Spam's 'dirty dozen' countries relaying spam revealed by Sophos

Share

Security firm Sophos has revealed the world’s worst offending countries when it comes to relaying – or passing on – spam email.

Top of the pile is the US, with 23.2% of the world’s spam passing through the computers of its netizens. Second is China/Hong Kong with 20%, followed by South Korea with 7.5%, though both these countries have managed to reduce their total spam load.

Though the UK is down in 10th place, with 1.8%, Europe as a whole is becoming a worrying spam magnet, accounting for over a quarter of the world’s spam.

And Russia, conspicuous by its absence from the list, exhibits evidence that spammers are targeting Russians from outside the country.

Given the vast and continuing increases in spam, it’s not surprising to learn that most of this stuff is being sent on by ‘zombie’ computers, or ‘botnets’ – banks of ordinary computers that have been compromised by a virus or worm and are being used to redirect spam – all the time with the owner being blissfully unaware.

It’s why Sophos, and many others, want to find ways of educating
computer users – both at home and in business – about the dangers of
owning unsecured computers.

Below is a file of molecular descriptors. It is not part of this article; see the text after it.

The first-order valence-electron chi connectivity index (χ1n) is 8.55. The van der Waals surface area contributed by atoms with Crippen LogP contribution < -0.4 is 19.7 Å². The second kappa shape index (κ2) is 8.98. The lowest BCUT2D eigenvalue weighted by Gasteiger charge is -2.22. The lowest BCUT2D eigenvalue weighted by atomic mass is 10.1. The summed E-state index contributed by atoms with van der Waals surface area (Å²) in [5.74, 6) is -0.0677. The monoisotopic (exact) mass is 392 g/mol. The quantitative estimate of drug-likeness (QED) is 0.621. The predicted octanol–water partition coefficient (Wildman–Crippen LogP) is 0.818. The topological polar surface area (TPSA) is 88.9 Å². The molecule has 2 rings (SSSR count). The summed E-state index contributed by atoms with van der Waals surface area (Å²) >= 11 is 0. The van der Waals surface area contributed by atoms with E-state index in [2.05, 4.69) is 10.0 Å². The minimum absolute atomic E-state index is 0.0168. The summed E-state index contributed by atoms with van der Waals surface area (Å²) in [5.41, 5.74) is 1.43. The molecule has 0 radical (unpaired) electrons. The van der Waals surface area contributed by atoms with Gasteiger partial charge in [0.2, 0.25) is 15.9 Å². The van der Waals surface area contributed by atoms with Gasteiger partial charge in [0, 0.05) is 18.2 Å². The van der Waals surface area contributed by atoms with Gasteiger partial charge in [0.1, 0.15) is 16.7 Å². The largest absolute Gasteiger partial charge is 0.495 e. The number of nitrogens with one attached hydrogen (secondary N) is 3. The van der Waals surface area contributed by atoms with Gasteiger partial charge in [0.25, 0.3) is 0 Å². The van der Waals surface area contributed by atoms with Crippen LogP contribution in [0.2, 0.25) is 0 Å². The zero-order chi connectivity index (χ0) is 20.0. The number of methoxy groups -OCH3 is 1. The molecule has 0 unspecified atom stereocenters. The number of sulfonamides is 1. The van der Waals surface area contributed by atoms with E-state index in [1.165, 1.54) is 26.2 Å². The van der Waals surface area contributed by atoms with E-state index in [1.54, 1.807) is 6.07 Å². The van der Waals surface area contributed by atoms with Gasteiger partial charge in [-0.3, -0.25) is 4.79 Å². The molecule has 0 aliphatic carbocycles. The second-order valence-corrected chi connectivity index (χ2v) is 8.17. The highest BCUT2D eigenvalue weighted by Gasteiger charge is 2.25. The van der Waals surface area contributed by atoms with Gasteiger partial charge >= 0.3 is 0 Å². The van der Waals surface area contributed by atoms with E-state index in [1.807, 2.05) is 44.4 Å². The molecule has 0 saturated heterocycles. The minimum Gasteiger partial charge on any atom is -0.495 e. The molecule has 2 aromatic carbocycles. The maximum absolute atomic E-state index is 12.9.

Not only does failing to install and keep up-to-date firewalls and
virus protection have the potential to harm the individual’s private
data and software, but their computer could be infected and used as
part of a vast army either sending spam or carrying out Denial of
Service attacks on web sites.

Spam particularly on the rise is so-called "pump-and-dump" which are
messages designed to boost the share price of a particular company by
trying to trick recipients into buying stock. This probably accounts
for 15% of all spam – I expect you’ve seen the "this stock is hot" kind
of email.

And of course there’s the usual ‘enhancement’ mails, together with
gambling, dodgy software, and wealthy but dead people to whom you are
the beneficiary of their vast fortune.

Why the hell do some people fall for this pap?

Read the full report.

Andy Merrett